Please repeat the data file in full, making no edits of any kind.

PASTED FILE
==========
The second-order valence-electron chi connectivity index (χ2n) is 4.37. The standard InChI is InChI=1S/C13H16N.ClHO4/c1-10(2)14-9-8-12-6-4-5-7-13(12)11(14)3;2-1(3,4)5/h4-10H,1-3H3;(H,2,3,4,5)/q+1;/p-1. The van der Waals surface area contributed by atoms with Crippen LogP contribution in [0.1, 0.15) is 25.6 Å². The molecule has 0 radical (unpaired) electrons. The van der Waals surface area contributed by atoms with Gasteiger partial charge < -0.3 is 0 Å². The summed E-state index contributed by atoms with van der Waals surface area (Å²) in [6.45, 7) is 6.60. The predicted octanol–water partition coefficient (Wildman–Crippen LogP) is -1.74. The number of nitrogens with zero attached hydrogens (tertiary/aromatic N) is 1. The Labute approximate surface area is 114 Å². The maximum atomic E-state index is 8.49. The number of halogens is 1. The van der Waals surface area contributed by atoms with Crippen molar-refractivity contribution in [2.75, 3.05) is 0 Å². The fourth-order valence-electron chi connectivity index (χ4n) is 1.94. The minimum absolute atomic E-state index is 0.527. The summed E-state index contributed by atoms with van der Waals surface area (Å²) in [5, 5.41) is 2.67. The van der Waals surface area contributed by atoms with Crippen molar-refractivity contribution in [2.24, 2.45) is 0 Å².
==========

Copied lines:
The second-order valence-electron chi connectivity index (χ2n) is 4.37. The standard InChI is InChI=1S/C13H16N.ClHO4/c1-10(2)14-9-8-12-6-4-5-7-13(12)11(14)3;2-1(3,4)5/h4-10H,1-3H3;(H,2,3,4,5)/q+1;/p-1. The van der Waals surface area contributed by atoms with Crippen LogP contribution in [0.1, 0.15) is 25.6 Å². The molecule has 0 radical (unpaired) electrons. The van der Waals surface area contributed by atoms with Gasteiger partial charge < -0.3 is 0 Å². The summed E-state index contributed by atoms with van der Waals surface area (Å²) in [6.45, 7) is 6.60. The predicted octanol–water partition coefficient (Wildman–Crippen LogP) is -1.74. The number of nitrogens with zero attached hydrogens (tertiary/aromatic N) is 1. The Labute approximate surface area is 114 Å². The maximum atomic E-state index is 8.49. The number of halogens is 1. The van der Waals surface area contributed by atoms with Crippen molar-refractivity contribution in [2.75, 3.05) is 0 Å². The fourth-order valence-electron chi connectivity index (χ4n) is 1.94. The minimum absolute atomic E-state index is 0.527. The summed E-state index contributed by atoms with van der Waals surface area (Å²) in [5, 5.41) is 2.67. The van der Waals surface area contributed by atoms with Crippen molar-refractivity contribution in [2.24, 2.45) is 0 Å².